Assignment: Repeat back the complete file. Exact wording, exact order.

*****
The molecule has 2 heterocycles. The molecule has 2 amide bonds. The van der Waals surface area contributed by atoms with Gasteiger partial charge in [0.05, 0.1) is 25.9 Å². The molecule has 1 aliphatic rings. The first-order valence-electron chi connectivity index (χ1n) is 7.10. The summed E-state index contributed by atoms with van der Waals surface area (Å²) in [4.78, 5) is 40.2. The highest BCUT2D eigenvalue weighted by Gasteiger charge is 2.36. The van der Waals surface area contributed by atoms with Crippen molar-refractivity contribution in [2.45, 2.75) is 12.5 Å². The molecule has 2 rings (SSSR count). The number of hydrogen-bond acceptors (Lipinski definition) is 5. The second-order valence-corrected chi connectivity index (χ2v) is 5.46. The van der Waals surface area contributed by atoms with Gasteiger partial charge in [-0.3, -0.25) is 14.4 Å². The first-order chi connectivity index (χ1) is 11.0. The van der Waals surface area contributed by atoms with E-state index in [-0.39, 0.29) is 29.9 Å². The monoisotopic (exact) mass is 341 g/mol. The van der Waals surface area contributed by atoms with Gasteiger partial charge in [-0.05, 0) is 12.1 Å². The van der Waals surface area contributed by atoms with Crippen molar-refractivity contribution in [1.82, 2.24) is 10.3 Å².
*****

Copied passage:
The molecule has 2 heterocycles. The molecule has 2 amide bonds. The van der Waals surface area contributed by atoms with Gasteiger partial charge in [0.05, 0.1) is 25.9 Å². The molecule has 1 aliphatic rings. The first-order valence-electron chi connectivity index (χ1n) is 7.10. The summed E-state index contributed by atoms with van der Waals surface area (Å²) in [4.78, 5) is 40.2. The highest BCUT2D eigenvalue weighted by Gasteiger charge is 2.36. The van der Waals surface area contributed by atoms with Crippen molar-refractivity contribution in [2.45, 2.75) is 12.5 Å². The molecule has 2 rings (SSSR count). The number of hydrogen-bond acceptors (Lipinski definition) is 5. The second-order valence-corrected chi connectivity index (χ2v) is 5.46. The van der Waals surface area contributed by atoms with Gasteiger partial charge in [-0.3, -0.25) is 14.4 Å². The first-order chi connectivity index (χ1) is 11.0. The van der Waals surface area contributed by atoms with E-state index in [-0.39, 0.29) is 29.9 Å². The monoisotopic (exact) mass is 341 g/mol. The van der Waals surface area contributed by atoms with Gasteiger partial charge in [-0.05, 0) is 12.1 Å². The van der Waals surface area contributed by atoms with Crippen molar-refractivity contribution in [1.82, 2.24) is 10.3 Å².